World leaders have converged on The Hague, Netherlands, to call on countries to take urgent actions toward reducing the impact of climate change to water, livelihoods, peace and security.
At the opening of the Planetary Security Conference on Tuesday, February 19, 2019, they insisted that the impact of climate change on water, peace and security on development had been devastating.
Ms. Monika Dhian-Ho, the Director, Clingendael Institute, said that it could not be “business as usual’’ as climate change issue was at a tipping point.
She said that, over the last years, some researchers had found out that in 26 countries, climate change had now become the top global threat, adding that this had already resonated in the statements of world leaders.
She quoted the German Chancellor, Angela Merkel, as saying that the world was living in an age where climate change affects all parts of the world.
“Against this background of increased public concern, I intend to call upon the leaders to take actions to invest in managing and preventing its effects.’’
She said that efforts were on to work through practical action and beyond awareness and also form concrete recommendations by making it doable.
She listed challenges such as regional migration, insurgency, and loss of livelihoods, especially in the Caribbean, Iraq, Mali and the Lake Chad region, calling for broader awareness on best ways to address climate-security issues.
She said that the climate change had grave consequences for global security, noting that the impact was also felt in climate security, insurgency, terrorism, proliferation of mass weapons and livelihoods.
Ms. Sigrid Kaag, the Netherlands Minister for Foreign Affairs and Development Cooperation, said that the conference was borne out of necessity, vision and determination to make climate action a global issue.
She said that the world in the last decade could be described as successful economically but that was not the case as far as global realities of inequality were concerned.
She said that the negative impact of climate change had united the world, saying this was evident with global acceleration of desertification, extreme weather events, and steady depletion of natural resources.
She stressed the need for sustainable solutions to improve ways to enhance collaboration, adding that there was the need for knowledge sharing for innovative ways to deal with climate adaption.
“How can we deal with effective integrated risk assessments and really approach conflict analysis into our alert warning systems.’’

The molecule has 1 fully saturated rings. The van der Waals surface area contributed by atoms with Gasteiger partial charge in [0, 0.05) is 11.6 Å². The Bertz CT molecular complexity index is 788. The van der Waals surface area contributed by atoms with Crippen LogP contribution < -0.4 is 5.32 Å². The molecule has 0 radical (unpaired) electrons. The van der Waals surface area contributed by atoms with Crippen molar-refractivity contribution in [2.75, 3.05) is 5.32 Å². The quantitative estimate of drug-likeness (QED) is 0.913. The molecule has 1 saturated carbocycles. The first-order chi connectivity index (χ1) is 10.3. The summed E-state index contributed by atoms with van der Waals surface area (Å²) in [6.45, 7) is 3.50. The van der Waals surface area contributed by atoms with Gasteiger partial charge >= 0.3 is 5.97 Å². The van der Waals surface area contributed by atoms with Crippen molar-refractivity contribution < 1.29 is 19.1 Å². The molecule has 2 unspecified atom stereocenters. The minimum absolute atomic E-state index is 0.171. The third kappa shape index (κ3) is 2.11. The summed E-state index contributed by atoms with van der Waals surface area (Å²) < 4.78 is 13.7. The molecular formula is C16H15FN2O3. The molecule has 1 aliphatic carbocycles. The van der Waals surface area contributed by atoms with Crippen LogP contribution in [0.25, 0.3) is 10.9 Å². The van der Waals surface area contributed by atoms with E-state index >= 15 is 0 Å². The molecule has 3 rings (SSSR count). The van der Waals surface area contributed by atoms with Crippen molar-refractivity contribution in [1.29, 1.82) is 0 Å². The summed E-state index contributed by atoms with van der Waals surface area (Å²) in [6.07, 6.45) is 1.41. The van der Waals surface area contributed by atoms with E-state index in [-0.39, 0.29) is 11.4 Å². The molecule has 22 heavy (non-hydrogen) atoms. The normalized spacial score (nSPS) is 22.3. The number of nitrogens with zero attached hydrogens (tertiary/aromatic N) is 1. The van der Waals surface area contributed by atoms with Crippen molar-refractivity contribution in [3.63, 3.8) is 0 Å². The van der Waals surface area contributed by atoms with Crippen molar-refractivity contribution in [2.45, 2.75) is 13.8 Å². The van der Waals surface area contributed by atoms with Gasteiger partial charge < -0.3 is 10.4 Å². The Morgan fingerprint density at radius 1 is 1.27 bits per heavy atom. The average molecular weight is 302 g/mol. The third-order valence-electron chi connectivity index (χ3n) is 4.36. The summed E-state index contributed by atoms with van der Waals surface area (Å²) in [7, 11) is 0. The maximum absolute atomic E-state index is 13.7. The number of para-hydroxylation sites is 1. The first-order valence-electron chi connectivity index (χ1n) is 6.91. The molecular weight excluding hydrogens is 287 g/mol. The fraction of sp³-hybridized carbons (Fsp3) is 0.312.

Dr Loiuse Van-Schaik, the Head, Sustainability Research, Planetary Security Initiative (PSI), noted that climate change affects human security and could increase conflict risks.
Van-Schaik said that the institute sets out best practice, strategic entry points and new approaches to reduce climate-related risks to conflict and stability, thus promoting sustainable peace in a changing climate.
She said that the conference targets what could be done to successfully reduce security risks linked to climate change and other environmental challenges on the ground through international diplomacy.
Van-Schaik said that the conference also aimed at exploring the climate-security linkage in specific issues and regions to identify entry points and actionable areas for policy and response.
she said that this would also involve the development of ideas that would help shape policies and implementation strategies for the next 15 to 20 years.
She stressed that the conference would continue to provide an opportunity for practitioners and high-level policymakers on climate change and security to meet, exchange information and increase cooperation.
She said that journalists had a duty to develop innovative story ideas on global ideas in a local way toward seeing that actions are taken to reduce the impact of climate change on the environment.
The high-level conference is organised by the Planetary Security Initiative, supported by Free Press Unlimted and the Clingendael Institute.
The conference thematic focus includes contribution of land and climate policies to peace, urban risks and instability, geopolitics of energy transition.
By Tosin Kolade